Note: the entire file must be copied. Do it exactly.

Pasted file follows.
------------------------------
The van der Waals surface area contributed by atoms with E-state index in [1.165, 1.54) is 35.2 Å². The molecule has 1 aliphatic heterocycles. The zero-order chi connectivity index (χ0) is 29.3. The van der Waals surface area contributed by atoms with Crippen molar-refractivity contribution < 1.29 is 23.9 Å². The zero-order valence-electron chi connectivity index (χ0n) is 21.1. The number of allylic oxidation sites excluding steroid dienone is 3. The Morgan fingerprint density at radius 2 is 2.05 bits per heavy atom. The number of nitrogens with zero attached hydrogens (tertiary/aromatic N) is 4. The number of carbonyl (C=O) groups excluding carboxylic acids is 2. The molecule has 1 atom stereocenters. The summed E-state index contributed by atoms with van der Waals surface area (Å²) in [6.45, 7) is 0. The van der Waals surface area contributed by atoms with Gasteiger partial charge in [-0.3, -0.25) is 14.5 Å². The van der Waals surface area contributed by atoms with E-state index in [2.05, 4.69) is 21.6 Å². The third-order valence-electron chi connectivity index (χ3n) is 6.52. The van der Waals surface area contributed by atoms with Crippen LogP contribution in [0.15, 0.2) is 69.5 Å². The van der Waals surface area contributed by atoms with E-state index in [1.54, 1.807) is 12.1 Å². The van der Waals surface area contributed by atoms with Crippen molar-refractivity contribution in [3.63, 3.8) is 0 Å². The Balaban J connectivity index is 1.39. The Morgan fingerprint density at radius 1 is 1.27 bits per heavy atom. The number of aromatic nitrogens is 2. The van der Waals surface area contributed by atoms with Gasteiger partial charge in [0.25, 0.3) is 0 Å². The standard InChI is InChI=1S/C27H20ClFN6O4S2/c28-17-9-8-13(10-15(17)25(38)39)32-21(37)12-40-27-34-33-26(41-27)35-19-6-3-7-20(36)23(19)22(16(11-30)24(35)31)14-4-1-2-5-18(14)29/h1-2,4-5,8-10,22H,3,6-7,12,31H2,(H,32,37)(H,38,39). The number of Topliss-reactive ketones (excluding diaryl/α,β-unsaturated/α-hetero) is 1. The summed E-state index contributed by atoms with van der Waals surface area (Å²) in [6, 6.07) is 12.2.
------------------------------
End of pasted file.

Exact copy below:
The van der Waals surface area contributed by atoms with E-state index in [1.165, 1.54) is 35.2 Å². The molecule has 1 aliphatic heterocycles. The zero-order chi connectivity index (χ0) is 29.3. The van der Waals surface area contributed by atoms with Crippen molar-refractivity contribution < 1.29 is 23.9 Å². The zero-order valence-electron chi connectivity index (χ0n) is 21.1. The number of allylic oxidation sites excluding steroid dienone is 3. The Morgan fingerprint density at radius 2 is 2.05 bits per heavy atom. The number of nitrogens with zero attached hydrogens (tertiary/aromatic N) is 4. The number of carbonyl (C=O) groups excluding carboxylic acids is 2. The molecule has 1 atom stereocenters. The summed E-state index contributed by atoms with van der Waals surface area (Å²) in [6.45, 7) is 0. The van der Waals surface area contributed by atoms with Gasteiger partial charge in [-0.3, -0.25) is 14.5 Å². The van der Waals surface area contributed by atoms with E-state index in [2.05, 4.69) is 21.6 Å². The third-order valence-electron chi connectivity index (χ3n) is 6.52. The van der Waals surface area contributed by atoms with Crippen LogP contribution in [0.15, 0.2) is 69.5 Å². The van der Waals surface area contributed by atoms with E-state index in [1.54, 1.807) is 12.1 Å². The van der Waals surface area contributed by atoms with Crippen molar-refractivity contribution in [3.63, 3.8) is 0 Å². The Balaban J connectivity index is 1.39. The Morgan fingerprint density at radius 1 is 1.27 bits per heavy atom. The number of aromatic nitrogens is 2. The van der Waals surface area contributed by atoms with Gasteiger partial charge in [0.25, 0.3) is 0 Å². The standard InChI is InChI=1S/C27H20ClFN6O4S2/c28-17-9-8-13(10-15(17)25(38)39)32-21(37)12-40-27-34-33-26(41-27)35-19-6-3-7-20(36)23(19)22(16(11-30)24(35)31)14-4-1-2-5-18(14)29/h1-2,4-5,8-10,22H,3,6-7,12,31H2,(H,32,37)(H,38,39). The number of Topliss-reactive ketones (excluding diaryl/α,β-unsaturated/α-hetero) is 1. The summed E-state index contributed by atoms with van der Waals surface area (Å²) in [6, 6.07) is 12.2.